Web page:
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When working with an Artinian ring we must distinguish between being left, right, or two-sided Artinian, but this distinction does not make sense when working with modules.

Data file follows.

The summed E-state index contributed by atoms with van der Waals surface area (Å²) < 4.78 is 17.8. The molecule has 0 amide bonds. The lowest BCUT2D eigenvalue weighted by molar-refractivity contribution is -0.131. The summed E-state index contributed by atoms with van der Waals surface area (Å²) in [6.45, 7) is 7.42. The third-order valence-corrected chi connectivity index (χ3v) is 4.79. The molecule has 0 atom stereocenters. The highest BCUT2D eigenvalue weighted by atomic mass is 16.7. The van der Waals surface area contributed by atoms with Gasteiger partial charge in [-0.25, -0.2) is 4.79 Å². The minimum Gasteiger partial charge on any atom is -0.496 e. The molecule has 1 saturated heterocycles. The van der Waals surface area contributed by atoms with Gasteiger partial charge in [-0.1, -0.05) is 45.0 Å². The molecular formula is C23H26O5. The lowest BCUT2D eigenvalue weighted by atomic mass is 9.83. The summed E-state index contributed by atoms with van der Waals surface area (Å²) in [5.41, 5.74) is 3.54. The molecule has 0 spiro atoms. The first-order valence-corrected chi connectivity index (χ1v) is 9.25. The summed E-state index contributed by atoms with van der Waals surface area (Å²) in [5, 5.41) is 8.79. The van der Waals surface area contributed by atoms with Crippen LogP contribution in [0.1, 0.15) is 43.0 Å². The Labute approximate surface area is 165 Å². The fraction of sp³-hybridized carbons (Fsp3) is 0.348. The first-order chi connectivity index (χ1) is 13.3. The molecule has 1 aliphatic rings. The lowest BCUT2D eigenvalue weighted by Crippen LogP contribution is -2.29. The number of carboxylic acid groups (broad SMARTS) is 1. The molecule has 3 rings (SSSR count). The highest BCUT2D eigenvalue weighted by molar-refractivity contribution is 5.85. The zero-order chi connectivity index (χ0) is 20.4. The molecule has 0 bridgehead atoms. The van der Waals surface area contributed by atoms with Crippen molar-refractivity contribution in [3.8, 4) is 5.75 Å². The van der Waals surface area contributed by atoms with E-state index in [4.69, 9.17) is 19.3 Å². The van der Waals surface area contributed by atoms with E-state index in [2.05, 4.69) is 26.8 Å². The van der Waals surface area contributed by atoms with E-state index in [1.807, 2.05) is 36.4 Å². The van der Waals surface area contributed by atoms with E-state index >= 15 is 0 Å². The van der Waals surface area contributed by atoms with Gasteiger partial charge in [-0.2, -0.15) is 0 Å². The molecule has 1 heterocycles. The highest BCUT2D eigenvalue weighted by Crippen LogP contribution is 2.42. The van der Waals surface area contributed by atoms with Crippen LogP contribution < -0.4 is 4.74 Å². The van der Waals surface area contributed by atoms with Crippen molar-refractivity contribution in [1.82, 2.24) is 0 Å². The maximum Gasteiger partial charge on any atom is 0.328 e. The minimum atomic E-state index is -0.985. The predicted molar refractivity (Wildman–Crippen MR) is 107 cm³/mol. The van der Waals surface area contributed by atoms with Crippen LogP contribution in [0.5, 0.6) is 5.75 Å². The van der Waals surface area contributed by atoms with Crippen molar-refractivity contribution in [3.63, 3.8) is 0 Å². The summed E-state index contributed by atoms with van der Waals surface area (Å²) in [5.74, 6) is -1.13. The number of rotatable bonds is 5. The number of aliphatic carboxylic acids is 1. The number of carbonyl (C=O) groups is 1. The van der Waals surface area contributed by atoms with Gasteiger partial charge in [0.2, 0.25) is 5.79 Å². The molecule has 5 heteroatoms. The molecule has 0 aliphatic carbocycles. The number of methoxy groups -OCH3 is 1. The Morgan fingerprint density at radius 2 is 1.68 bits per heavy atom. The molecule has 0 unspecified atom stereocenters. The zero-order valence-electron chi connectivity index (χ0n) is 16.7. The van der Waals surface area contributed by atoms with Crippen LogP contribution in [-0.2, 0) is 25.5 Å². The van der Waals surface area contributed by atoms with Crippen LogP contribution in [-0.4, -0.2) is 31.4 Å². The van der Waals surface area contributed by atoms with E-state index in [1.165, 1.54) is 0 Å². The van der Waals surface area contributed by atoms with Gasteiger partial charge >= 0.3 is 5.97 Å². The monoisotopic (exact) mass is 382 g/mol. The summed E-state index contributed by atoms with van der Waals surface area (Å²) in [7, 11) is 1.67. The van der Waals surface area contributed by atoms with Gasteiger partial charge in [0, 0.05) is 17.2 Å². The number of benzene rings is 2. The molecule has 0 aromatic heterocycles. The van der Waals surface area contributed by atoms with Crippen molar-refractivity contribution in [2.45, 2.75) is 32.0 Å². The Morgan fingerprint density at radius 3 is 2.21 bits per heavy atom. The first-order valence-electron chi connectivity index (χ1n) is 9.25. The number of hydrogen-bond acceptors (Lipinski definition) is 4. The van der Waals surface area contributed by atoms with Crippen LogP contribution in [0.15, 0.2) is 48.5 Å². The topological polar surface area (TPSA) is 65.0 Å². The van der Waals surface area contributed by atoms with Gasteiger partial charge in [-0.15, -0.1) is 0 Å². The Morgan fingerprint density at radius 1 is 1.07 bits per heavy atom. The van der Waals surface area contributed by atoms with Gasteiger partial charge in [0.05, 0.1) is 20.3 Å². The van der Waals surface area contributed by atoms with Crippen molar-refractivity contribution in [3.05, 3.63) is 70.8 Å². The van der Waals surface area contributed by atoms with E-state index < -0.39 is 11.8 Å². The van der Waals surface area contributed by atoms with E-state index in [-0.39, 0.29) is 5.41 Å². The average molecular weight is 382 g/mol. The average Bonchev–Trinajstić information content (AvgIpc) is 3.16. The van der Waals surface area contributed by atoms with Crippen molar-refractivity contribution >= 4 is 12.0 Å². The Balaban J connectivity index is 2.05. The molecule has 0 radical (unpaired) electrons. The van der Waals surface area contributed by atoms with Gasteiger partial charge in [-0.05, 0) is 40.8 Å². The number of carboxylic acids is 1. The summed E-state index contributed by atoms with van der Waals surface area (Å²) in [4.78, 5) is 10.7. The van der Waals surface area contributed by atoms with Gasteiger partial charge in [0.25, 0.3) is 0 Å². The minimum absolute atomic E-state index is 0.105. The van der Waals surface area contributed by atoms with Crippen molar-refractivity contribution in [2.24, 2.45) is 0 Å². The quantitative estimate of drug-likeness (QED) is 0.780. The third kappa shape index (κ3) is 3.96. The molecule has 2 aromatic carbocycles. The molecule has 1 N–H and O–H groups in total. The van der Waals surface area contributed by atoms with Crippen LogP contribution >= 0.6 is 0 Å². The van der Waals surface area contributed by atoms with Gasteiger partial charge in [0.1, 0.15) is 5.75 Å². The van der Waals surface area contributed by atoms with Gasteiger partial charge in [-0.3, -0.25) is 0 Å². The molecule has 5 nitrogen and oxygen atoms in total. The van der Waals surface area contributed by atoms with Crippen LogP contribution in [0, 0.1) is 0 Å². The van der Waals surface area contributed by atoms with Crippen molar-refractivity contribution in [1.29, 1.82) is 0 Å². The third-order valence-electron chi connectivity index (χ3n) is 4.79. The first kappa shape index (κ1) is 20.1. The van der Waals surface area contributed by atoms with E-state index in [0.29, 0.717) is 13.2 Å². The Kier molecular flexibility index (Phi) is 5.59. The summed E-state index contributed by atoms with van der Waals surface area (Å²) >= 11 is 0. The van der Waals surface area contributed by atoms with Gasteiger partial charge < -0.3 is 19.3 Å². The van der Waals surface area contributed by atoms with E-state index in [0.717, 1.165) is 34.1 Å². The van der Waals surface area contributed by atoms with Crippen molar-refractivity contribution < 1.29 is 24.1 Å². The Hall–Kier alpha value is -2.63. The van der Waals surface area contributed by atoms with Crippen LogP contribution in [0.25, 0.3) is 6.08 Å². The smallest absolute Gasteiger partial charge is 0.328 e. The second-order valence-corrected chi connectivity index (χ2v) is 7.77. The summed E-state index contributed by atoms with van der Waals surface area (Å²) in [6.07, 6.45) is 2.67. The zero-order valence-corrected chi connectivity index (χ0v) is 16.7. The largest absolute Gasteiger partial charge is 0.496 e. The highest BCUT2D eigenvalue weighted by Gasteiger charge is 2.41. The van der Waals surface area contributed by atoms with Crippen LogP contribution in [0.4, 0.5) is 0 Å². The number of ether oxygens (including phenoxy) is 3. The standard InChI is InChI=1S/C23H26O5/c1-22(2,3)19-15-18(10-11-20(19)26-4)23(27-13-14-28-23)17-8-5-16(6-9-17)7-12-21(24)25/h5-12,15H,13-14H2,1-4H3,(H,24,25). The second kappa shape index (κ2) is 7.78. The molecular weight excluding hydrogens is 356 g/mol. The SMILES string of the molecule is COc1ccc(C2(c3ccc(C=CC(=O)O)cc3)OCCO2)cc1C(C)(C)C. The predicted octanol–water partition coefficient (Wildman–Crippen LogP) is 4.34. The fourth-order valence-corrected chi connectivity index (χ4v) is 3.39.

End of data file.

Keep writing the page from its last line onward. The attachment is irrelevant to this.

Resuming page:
Unlike the case of rings, there are Artinian modules which are not Noetherian modules. For example, consider the Z-module Q/Z, the additive group of rational numbers modulo the integers. Every submodule of Q/Z is generated by an elements of the form 1/n, for some positive integer n. For any positive integer n greater than one, the chain <1/n>⊂<1/n2>⊂<1/n3>⊂ ... does not terminate, so Q/Z is not Noetherian. Yet every descending chain of submodules terminates: Each such chain has the has the form <1/n1>⊃<1/n2>⊃<1/n3>⊃... for some integers n1, n2, n3, ..., and the inclusion of <1/ni+1> in <1/ni> implies that ni+1 must divide ni, so n1, n2, n3, ... is a decreasing sequence of positive integers. Thus the sequence terminates, making Q/Z is Artinian.
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